TBU#37: Holiday Reads and Bookish Traditions

Episode 37 December 19, 2023 00:26:50
TBU#37: Holiday Reads and Bookish Traditions
Two Booked Up
TBU#37: Holiday Reads and Bookish Traditions

Dec 19 2023 | 00:26:50

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Hosted By

Rowena Mabbott Shelley Tonkin Smith

Show Notes

It’s that time of year, and Two Booked Up is celebrating with a Christmas Special episode. Rowena and Shelley will be talking about some of the ways that you can make this holiday season a little more bookish!

If you want to read more this season and encourage friends and family to do the same, this episode has some fun ideas for you to try out.

Rowena and Shelley also have some book recommendations for the holiday season; they share some of their favourite fiction and non-fiction books from the last few months and will tell you what’s on each of their “To Be Read” lists for the holidays!

Join Shelley and Rowena as they celebrate the end of 2023 in this holiday special!

Episode Links Mentioned

Book Links Mentioned 

Rowena’s favourites

Shelley’s favourites

TBR lists

Shelley - Non-Fiction

Rowena - Non-Fiction

Shelley - Fiction

Rowena - Fiction

Resources Mentioned

Connect with us:

Find us online at twobookedup.com and keep in touch with Two Booked Up via email by signing up for the Two Booked Up Bookclub.

Connect with Rowena @rowenamabbott on IG and at rowenamabbott.com. You can also get Rowena’s FREE e-books, The A to Z of Career and Life Confidence and The Criteria List here.

Connect with Shelley on LinkedIn at Shelley Tonkin Smith. Her copywriting business is at shelleysmithcreative.com, and her writing and other musings are at shelleytonkinsmith.com.

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Episode Transcript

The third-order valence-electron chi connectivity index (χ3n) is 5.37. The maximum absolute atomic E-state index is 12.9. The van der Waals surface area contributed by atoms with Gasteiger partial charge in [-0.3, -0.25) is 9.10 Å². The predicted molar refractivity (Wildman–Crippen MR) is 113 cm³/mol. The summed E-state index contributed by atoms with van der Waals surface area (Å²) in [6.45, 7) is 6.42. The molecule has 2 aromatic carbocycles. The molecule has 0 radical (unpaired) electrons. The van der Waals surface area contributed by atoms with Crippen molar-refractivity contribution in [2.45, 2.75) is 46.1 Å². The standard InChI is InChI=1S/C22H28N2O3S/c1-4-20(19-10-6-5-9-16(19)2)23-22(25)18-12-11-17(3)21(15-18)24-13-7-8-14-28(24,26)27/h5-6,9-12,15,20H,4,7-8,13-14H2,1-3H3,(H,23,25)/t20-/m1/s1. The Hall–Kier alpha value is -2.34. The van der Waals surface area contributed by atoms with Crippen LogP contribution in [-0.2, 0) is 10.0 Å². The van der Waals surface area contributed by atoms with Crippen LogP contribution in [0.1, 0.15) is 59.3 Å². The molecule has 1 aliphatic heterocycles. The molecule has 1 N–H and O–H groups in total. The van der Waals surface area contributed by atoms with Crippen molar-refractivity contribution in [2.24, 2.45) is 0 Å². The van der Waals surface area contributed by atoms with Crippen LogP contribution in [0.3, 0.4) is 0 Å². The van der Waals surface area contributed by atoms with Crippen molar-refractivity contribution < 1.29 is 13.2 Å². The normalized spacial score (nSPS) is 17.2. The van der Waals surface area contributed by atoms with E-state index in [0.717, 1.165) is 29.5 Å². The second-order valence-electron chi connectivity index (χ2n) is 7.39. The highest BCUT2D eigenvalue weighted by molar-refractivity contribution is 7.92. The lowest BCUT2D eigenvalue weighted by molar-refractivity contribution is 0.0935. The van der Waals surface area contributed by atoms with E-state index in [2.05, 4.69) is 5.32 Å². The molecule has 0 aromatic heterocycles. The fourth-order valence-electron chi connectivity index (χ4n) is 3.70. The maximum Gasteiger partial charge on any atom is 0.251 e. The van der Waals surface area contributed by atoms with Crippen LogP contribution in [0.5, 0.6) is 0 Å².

Two Booked Up Episode 37 [00:00:00] Rowena: Hello, friends. Thank you for joining Shelley and me on Two Booked Up today. I'm Rowena Mabbott, and today is our Christmas special episode of the podcast. We are going to be talking about some of the ways you can make this holiday season a little more bookish. [00:00:23] Shelley: Oh yes, and if you're looking to read more this season, and maybe encourage those friends and family members around you to do the same, then we've got some fun ideas for you to try out. They may even become traditions like they are becoming in my house. And we're also going to be giving these traditions a bit of a Southern Hemisphere twist, of course. [00:00:45] Rowena: Oh, and you know we've got a few, or more than a few, book recommendations for you for the holiday season, right? We'll share some of our favourite fiction and non fiction books from the last few months, and we'll be telling you what's on each of our To Be Read lists for the holidays. [00:01:01] Shelley: As usual, my TBR is quite ambitious, but I've also felt challenged to bring some more variety into my list thanks to our 23 for 2023 reading challenge, which I'm pleased to say we will be repeating in 2024 with 24 books in the challenge. So stay tuned to hear what we've each got on our lists and how you can make this a delightfully bookish holiday season. This is the Two Booked Up Podcast, where we talk about books, [00:01:40] Rowena: The books that are challenging us to live more intentional lives, [00:01:44] Shelley: the books that are equipping us on our business and professional journeys. [00:01:48] Rowena: and the books that delight and bring us joy. [00:01:51] Shelley: If you want to live life with more intention, and if you want to be doing work that brings you joy, then come join the bookish conversation with me, Shelley Tonkin Smith. [00:02:01] Rowena: And me, Rowena Mabbott, here on Two Booked Up. Okay, so Shelley, before we get into our favourites and what's on our TBR lists, I know that in classic Shelley style, you have started a new tradition in your family that's all about books. Come, tell us all about it. [00:02:28] Shelley: Oh, it's so exciting. It is called Jolabokaflod, which means Christmas or Yule Book Flood, and it's an Icelandic term and an Icelandic tradition that came out of, post war or in round about 1944, when paper goods were among the most available items in Iceland. And what happens is that the books are purchased as presents to be gifted on Christmas Eve. And then Christmas Eve is spent reading those books next to the fire, drinking a hot cup of cocoa, having some treats to eat. And I thought this was just a delightful tradition to start in our home. But of course, we had to put our own spin on it, mainly because of the weather, but also because I put my own spin on things. So we scheduled it way earlier than Christmas Eve. We, I think we did it in November, like the end of November, it was still. So for you listening, you can pick any date that works for you. A lot of us have other plans on Christmas Eve, and we put a summer Southern Hemisphere spin on it. We sat out on our patio, and I covered the table with books that I had bought recently. So some of those books I was buying for Christmas and they were meant to be Christmas presents, but the kids had seen them on our trips to the bookstore and they were actually desperate to read them. So, it was so cool to go, all right, let's lay them out on the table and we can spend December actually reading and enjoying these books. And it was so awesome to see all these books on display. And I actually included books that I'd bought in the last couple of months that I hadn't really opened yet. So. Instead of gathering around the fire, of course, uh, we might've had a braai fire, but the boys swam, and then they enjoyed ice creams, and then I sent them back into the pool to clean their sticky hands before we all lounged around and grabbed a book, and we just grabbed the books that, like, appealed to us. And it was really so fun that we've now repeated that tradition with our homeschool co op friends. Where, I just brought out all the books that I've got, I've got tons, and all the kids, like, just sat there and read. It was amazing. Uh, so, if you are listening and Jolabokaflod sounds fun, then I really encourage you to give it a try, but make it your own, and, Honestly, you can be as flamboyant, or as simple as you'd like. You don't even have to buy books. A lot of people I know go to the library and just take out a bunch of books, max out their library cards, uh, choose some books that you feel your family will love, and Bring those and flood the house with books, um, or go raid a friend's bookshelf and then borrow some of their books. So my overall rule I think is if it's stressful, then you're not doing it right. So keep it light, keep it fun and keep it all just about sitting around reading however that looks for you. [00:05:26] Rowena: Oh, it sounds absolutely fabulous, Shelley. And now a couple of quick notes for our listeners who aren't in South Africa. So a braai in the rest of the world is called a barbecue. And for those of you who may not have easy access to a library, uh, little libraries, so those little pop up libraries that. appear in communities could also be a great way to do it. So you borrow them and then you can return them. So anyway, it's super cool. I love hearing about that, Shelley, and I particularly love knowing that your kids have embraced this idea of books being associated with holidays, which is such a great thing. So we do things a little bit differently in our family. It's far more streamlined. So for Christmas, it is still for Christmas, but we have a kind of three gift category. So it's something to read, something you need, and something fun. Each of those categories can have more. So for example, something to read means you could have two or three books. That's fine. But that's the three categories. So it's something to read. can be a book. Something you need could also be a book. Um, something fun. Sometimes I've been very sneaky and slipped a book in there, but generally something fun is a family experience or it's an experience for the, the gift receiver. So, yeah, . Something to read, something you need and something fun. It keeps it nice and streamlined. It also keeps decision making quite easy as well. [00:06:48] Shelley: And I love the inclusion of an experience as well as a [00:06:51] Rowena: Yes. We're all about experiences. Yeah. I like to give experiences and I like to receive experiences and not just for my kids and my husband, but, for the last few years, for my parents, we've been doing experiences. We either do experiences or consumables. That's the other thing. That way it's not stuff. But it's something you eat or something you use up. [00:07:10] Shelley: Okay. That's not cluttering your house afterwards. [00:07:13] Rowena: not clutter, exactly. [00:07:15] Shelley: huh. Uh huh. [00:07:16] Rowena: So Shelley mentioned earlier in our introduction The 23 for 2023 Reading Challenge. And now many of you know, Shelley and I love to read. That's why we do this podcast. And we also know that many of you listeners did play along with us on our 23 for 2023 Reading Challenge. So as a quick reminder, in episodes 35 and 28, we both shared what we'd been reading and our favorite nonfiction and fiction reads up to that point. [00:07:44] Shelley: Yeah. And if you are keen to know which books we read in 2023 that were our favourites, you can go and listen back to those episodes. That's 35 and 28. Uh, but Ro, let's quickly talk about some additional favourites that we've had since that last episode a few months ago. So tell me, what's one favorite fiction book you've read, because I've been a little bit sloppy on my fiction and I need some recommendations now. And then one favorite nonfiction since we last shared what we were reading. [00:08:13] Rowena: Sure. Okay. So my fiction favorite was actually pretty tricky to narrow it down to just one. I have read a lot of fiction since we last caught up, but I picked this one. It's fabulous title. It's called The Benevolent Society of Ill Mannered Ladies, and it's by Alison Goodman. She's an Australian author. So it's set in 1812, so it's kind of like Jane Austen with a feminist heroine crossed with Janet Ivanovich's Stephanie Plum. So it's a female amateur detective who's a bit of a feminist, set in 1812, so there's all discover lovely descriptions of bonnets and needing to have, you know supervisory male accompaniments. But it's just, it's an absolute cracker of an adventure. The tension was absolutely fabulous. It was brilliant, but there were also laugh out loud moments. So it ticked a lot of boxes for me. And then my non fiction favorite. was one I finished just, recently, and it was called Keep Moving by Maggie Smith. And now it's an older book. I borrowed it from the library. Um, in fact, I borrowed both of these from the library. And it's a book of daily notes to self, thoughts, poems, and personal essays. And specifically, they deal with grief, New Beginnings and Transformation. So it was very moving, but also very inspiring, but also a reasonably quick read if you were to sit down and read it cover to cover. But it didn't lend itself to that because there was a lot of, a lot of stuff in there to really think about and kind of impact you emotionally. So how about you, Shelley? What are your favorites? [00:09:45] Shelley: Yeah. That's, that, that sounds amazing. One to add to my fiction list and Keep Moving sounds like a very different kind of, of nonfiction read. I like the spaciousness that it sounds like it's created. And so my fiction favorite I've, I've gone to a book that I've read with my boys in Read aloud, and it is called Space Band by Tom Fletcher. And it's all about a mediocre band who enters a battle of the bands contest at their school only to be beamed up into space to battle 12 other bands from other planets. And if they don't win, then Mega Volt, the baddy is going to obliterate earth. So it was, it's just been so fun to read, particularly because it's got an accompanying album of songs played by Tom Fletcher, who's the author, but who also happens to be the guitarist in the band McFly. And so the songs are actually really fun. They're really cool, like sort of punk rockish, um, pop, rocky kind of songs. And my boys have actually, they've been playing them on the drums and I play along on the piano and my husband sometimes joins in the guitar. So just brilliant how a book kind of then affected the rest of our lives. And it brought that sense of fun and inspired us to play music together. So that was a fiction, my fiction favorite that had to hit the top. And then my nonfiction favorite, I would say would be Radical Candor by Kim Scott. This was actually part of a book club read along that I did and the book is aimed at managers to give people feedback, but I really feel it's very helpful to use more broadly. I've used it with my clients, with my kids, um, and when I was giving feedback to my friend on the novel that she wrote. By the way, everybody, Rowena Mabbott's debut novel, Avoiding the Friend Zone, is available for purchase, and we are going to a link to that in the show notes, and we did a whole episode on that in our last episode, in episode 36. So as this airs, this can be one of the books that you can add to your TBR list, but I'm kind of getting ahead of myself there. But just coming back to Radical Candor. I I felt that that book has made me feel more confident when I'm giving feedback, because it's always difficult to give people really honest feedback. But the book taught me that feedback is a gift, both positive and negative feedback. It's a gift that you giving someone. So it equipped me to give that feedback in a more confident way. [00:12:15] Rowena: Fabulous. I think From, as a recipient of that feedback, I can say that that book definitely helped because I felt very cared for and supported in the way that you delivered the feedback. I also love, Shelley, that you said Radical Candor helped you feel more confident because as a confidence coach, I love that. But also that you mentioned about with your, Book that you've been reading with the boys, it helped you to bring more fun into your reading with the boys, but it also inspired them and you and your husband, Garren, to do something other than just the reading. So I love that there's those feelings and how books are influencing you because reading to feel a certain way is the latest thing. Shelley, you and your family, you're ahead of the game. So on TikTok and BookTok, um, not that I'm on either of those, but I've been immersed in this world. It's an emerging trend to select a book to read, not because of the plot, but because of how you want to feel. So, for example, you want to feel happy, so you read a book that pretty much guarantees you're going to feel happy at the end of it. So as a result, TikTok has created a whole new way of talking about books. And so reviewers are doing that. So they're saying, it made me laugh, it made me cry, it gave me all the feels. And some select bookstores, books are now grouped around the feelings they elicit rather than the topic or genre, which I think is just mind boggling, but also kind of cool. So Shelley, how about you? What are your thoughts on this? [00:13:41] Shelley: yeah, I think that's really cool. And I love that I'm an early adopter, ahead of the trend here. Even though I'm also not on TikTok. But I think that's a really cool way of choosing your books. And I think any good fiction book, and I'm assuming on BookTok, they're talking mainly about fiction. Any good fiction book is going to make you feel something. And I'm just thinking back to a book that I read, The Lincoln Highway, and I'm thinking, Oh, how would that make me feel? And like, there's a bit of sadness in it. But then there's also this feeling of hope and forgiveness, which is quite interesting. So yeah, if I had to write a review on that, it would Bring out those feelings. And I think that's a really interesting idea, not just for fiction though, but also for nonfiction as well. Um, I've mentioned Sarah McKenzie of Read Aloud Revival before, and she has a saying, "read for what you need." And yeah, I think you could extend that to feelings. Like, do you need to feel inspired to do things a new way? Do you need to feel. the clarity that comes with how to book. So then you might choose a different book. If you want to feel inspired, you're going to choose one book. And if you want to feel like guided and, you know, told what to do in a way, then you're going to choose the how to book. Um, or do you want to feel more whimsical and just bask in the beauty and joy of a book. That makes me think of the Maggie Smith book you mentioned in the beginning. Or do you need to feel challenged and pushed outside your comfort zone? You know, sometimes we need to feel ready for that. So yes, I think that can work really well. And I have a few books on my TBR list that I think could fit into some of those feelings that I've just listed there. [00:15:18] Rowena: Great. So what I'm hearing is that we both like this idea of reading for how you want to feel. And so this leads us on to how do we want to feel during this holiday period and for us in the Southern Hemisphere over the summertime. So Shelley, for your summer, what's on your to be read list? [00:15:38] Shelley: so I've got a mix of fiction and non fiction. I'll start with non fiction because I always, I love non fiction and I've got a lot of those books ready. I don't mind if it's the holidays, I'll still read my non fiction. So what I've got, I'm going to list them off. I've got When by Daniel Pink, all about timing. The whimsical one is called, uh, Create Anyway by Ashlee Gadd and the subtitle of that one is The Joy of Pursuing Creativity in the Margins of Motherhood. That one just looks really beautiful. It's got full color photography in it with little interviews with moms. It looks amazing. Uh, another brilliant sounding book called Cave of Bones by Lee Berger, about the Sterkfontein Caves, which are just around the corner from me, and they've made some amazing discoveries there. Brain Body Parenting by Mona Delahooke. That was a recommendation from Elle Leher's podcast, Wonderfully Wired. Then, uh, hint, hint. You Should Write a Book by Katel DeLu and Lisa Marie Marquis And finally, I have ordered How to Grow your Small Business by Donald Miller. So I've got those, what is it, the six lined up and not that I need any more, Rowena, but, but let me hear yours and I can see if I might add them to my list. [00:16:59] Rowena: That is a lot of books, Shelley. Six is a lot. Mind you, I'm only one shy. So on my nonfiction to be read list, is Bright Shining by Julia Baird. She's an Australian author and journalist and I've read some of her earlier books and I really enjoyed them. Life in Five Senses by Gretchen Rubin, who we love here on the podcast this is her latest book. Everything and Nothing by Heather Mitchell. Heather Mitchell is an Australian screen and stage actor and absolutely fabulous. And I listened to her and saw her at a literary festival and just thought I need to buy her book. So that's pretty special. I've got a nice autograph inside that. And then the last two other ones, Shelley, you gave me for my birthday. So Bird by Bird by Anne Lamott and On Writing by Stephen King. Now some, I have started a couple of these, as in I've at least cracked the spine. And I will note that I'm going to read all of these in print editions because my summer time generally involves time on the beach and I want the flexibility to throw my paper back into a beach bag without worrying about sand or water in a device. [00:18:06] Shelley: Whereas I'm looking for, for Kindle books. We're mainly going to be in Jo'burg or not by the beach, for holidays. And so I'm looking for Kindle books. And so I've got a few that, um, I know you've recommended, uh, the people on platform five, was it platform five? Is [00:18:20] Rowena: Yes. Yeah. People on Platform [00:18:21] Shelley: Five can't find the. Kindle edition. Anyway, I'll be on the lookout or maybe I'll look for it at the library. So that is one that I do want to read. But, I've selected for Kindle, really. And so I have got The Dictionary of Lost Words by Pip Williams. And I know that's one of your sort of indirect recommendations, because you read the next one. So I thought I'll start with the first one. [00:18:43] Rowena: and, and she's Australian, so I love [00:18:46] Shelley: that Okay, there we go. Southern Hemisphere, author, ticked off. Then we watched The drama on Netflix called Silo, and it's based on the book Wool by Hugh Howey. So, that one my husband has on Kindle and we have a family account. So, I want to give that a go. It's slightly outside of my comfort zone. Then, talking about perhaps outside of my comfort zone, but stretching, I want to read more classics. Particularly in the classical homeschooling community, there's this big push to read classics and, um, I feel I want to up my game there. And so, on my shelf, I do have Mansfield Park by Jane Austen, and then I also have Anne of Green Gables by L. M. Montgomery. So, I'm going to see which one of those takes my fancy. The boys and I have also, I've started reading aloud the next Harry Potter book, we are on Harry Potter and the Order of the Phoenix by J. K. Rowling. And my last one is a recommendation from my aunt, who always has wonderful recommendations, and she highly recommended A Terrible Kindness by Jo Browning Wroe. She said despite the title and despite the first chapters, it's, it's amazing. So, we'll see. [00:19:57] Rowena: Well, Shelley, I think that's a fabulous list. I think those six, those five with your other six, that's, that's a lot of reading you're planning to get through this summer. [00:20:07] Shelley: I'm going to see how I feel. [00:20:08] Rowena: yeah, could, good idea, choose by how you want to feel. So I can't wait for you to read the Dictionary of Lost Words because I absolutely loved it. And as a huge Jane Austen fan, I'm tempted to say go with Mansfield Park. But I also adore Anne of Green Gables. So the classics, I'm all over those. I love them. But I suspect you might like Anne of Green Gables more than Fanny Price. Fanny Price is the lead character in Mansfield Park. But they are both very great female characters. So I think either one of those could bring you a lot of enjoyment. But if you get stuck or you want to ask about things, feel free to, [00:20:44] Shelley: I know where to go. [00:20:46] Rowena: get, you know where to come. Exactly. So in my fiction to be read list, I've got four at the moment. So the first one is called Everyone on This Train is a Suspect by Benjamin Stevenson. Now it's his second novel, but I've not read his first, but this one looks hilarious. It's set in Australia and it's a whole bunch of writers and then someone is murdered. And so all the writers who are murder mystery writers become both suspects and they're also writing the story. So I thought that was a very entertaining premise for a book. So I must read that. The next two are authors that I've read many books by. The next one is called The Wake Up Call by Beth O'Leary. And she writes good romantic comedy type of ones with alternate point of views. And then Darling Girls by Sally Hepworth. I've read a lot of Sally Hepworth novels and they're always domestic thriller type of things with some really good plot twists in them. So I'm looking forward to that one as well. [00:21:44] Shelley: Super cool, Ro. That sounds like a lovely list. And I love that you've kind of you've got your go to authors. So you want the summer to feel easy and light and you want to escape into a book. So you've got your go to authors. And I'm starting to recognize your favorite authors now. [00:21:59] Rowena: Yeah. And I think that's right. It's about feeling that's that sense of rather than slipping in with favorite characters, which we often do when we go back to read. Like if there's a series of books and we're waiting for the author to put out the next one, that's like, we can't wait. And then it's like finding your friends again. And you kind of like, Oh, this is what they're up to now. Favorite authors have a similar, they'll have a style that you get used to and you're familiar with. And so you go, okay, I really like the style of this author. And so you're right, the feeling is one of comfort and relaxation, not being surprised, except in the plot, rather than discovering that you actually don't like the style of writing at all. Cause that's not a good, that's not a good surprise on a holiday. All right. So Shelley, one last thing before we wrap up today's episode, let's call it our choose your own adventure step. Perhaps our listeners will know those books. I loved them as a child. So they're where you make a choice and then you turn to that page. So they're kid's books or, middle school. And if the choice was no good. Once you've made that choice and you turn to that page, you could go back and choose again. So, I loved those books and I along those lines, I'd love to know, Shelley, if there was one action from today's episode that you'd encourage listeners to try. What would it be? [00:23:13] Shelley: Oh, exciting. Well, if you want a good adventure, it's definitely easy. Go and try your own version of Jolabokaflod. I've tried to come up with a new South African name for it, but I'm embracing Jolabokaflod. And eventually, if you said it. Enough times, you will know how to pronounce it, but yes, make it your own, make it happy for your home, for your budget, for your taste in books, whatever, but celebrate books and sit around reading. It's going to be so fun. That would be what I'd encourage listeners to do, to choose their own adventure. And what about you, Ro? What would you encourage listeners to try as an action for today? [00:23:53] Rowena: Well, it would have to be to choose a book based on how you want to feel. So see what you can find out about the book. And if you want to feel happy, read a book that you know in the past. When you read those sorts of books, they make you feel happy. Um, or however you want to feel on your holidays. If you love a mystery and you love to be kind of scared or a thriller, choose that. Um, so yeah, choose a book based on how you want to feel. That would be my suggested choose your own adventure action. [00:24:19] Shelley: Okay, so there we go, everyone. You've got two suggestions. You can pick one or you can pick both. Um, or you can go and choose your own adventure entirely based on something that's inspired you from these episodes. And we'd love to know what you decide and how you find that little adventure of yours. [00:24:38] Rowena: Absolutely. And please let us know if any of the books we've mentioned here appeal to you, and if they might make their way onto your summer or winter reading list. And of course, we'd love to know what you're reading over the holidays. I'm not sure we can fit any more books into our lists, but we've got all of 2024 ahead of us. [00:24:58] Shelley: Yes, let us know what you're reading. You can connect with me on LinkedIn. I'm Shelley Tonkin Smith, and you can also sign up for my newsletter@shelleytonkinsmith.com. I'm going to write a little blog post on our Jolabokaflod, experience and include some pictures of what we did. So that I will put up on ShelleyTonkinSmith. com. And if you'd like to learn more about my copywriting services, then head on over to shelleysmithcreative.com. Where can listeners find you Ro? [00:25:29] Rowena: Oh, you can find me at Rowena Mabbott on Instagram. And if you'd like to learn more about my new book, the debut novel, Avoiding the Friend Zone, or download either of my two earlier books for free, or learn how I can support you as a coach, you can find all of that information at RowenaMabbott. com. [00:25:47] Shelley: And of course, remember to go and visit twobookedup. com where you can find the show notes for this episode, a transcript, and of course, links to all of those books we've mentioned and links to Rowena's book where you can go and get Avoiding the Friend Zone. And then all that remains to be said is happy holidays and keep on reading. We'll see you in 2024. [00:26:20] Rowena: You've been listening to Two Booked Up with me, Rowena Mabbott. [00:26:24] Shelley: And me, Shelley Tonkin Smith. Please subscribe or follow Two Booked Up in your podcast player, and if you've enjoyed this episode, we'd love it if you'd leave a positive review.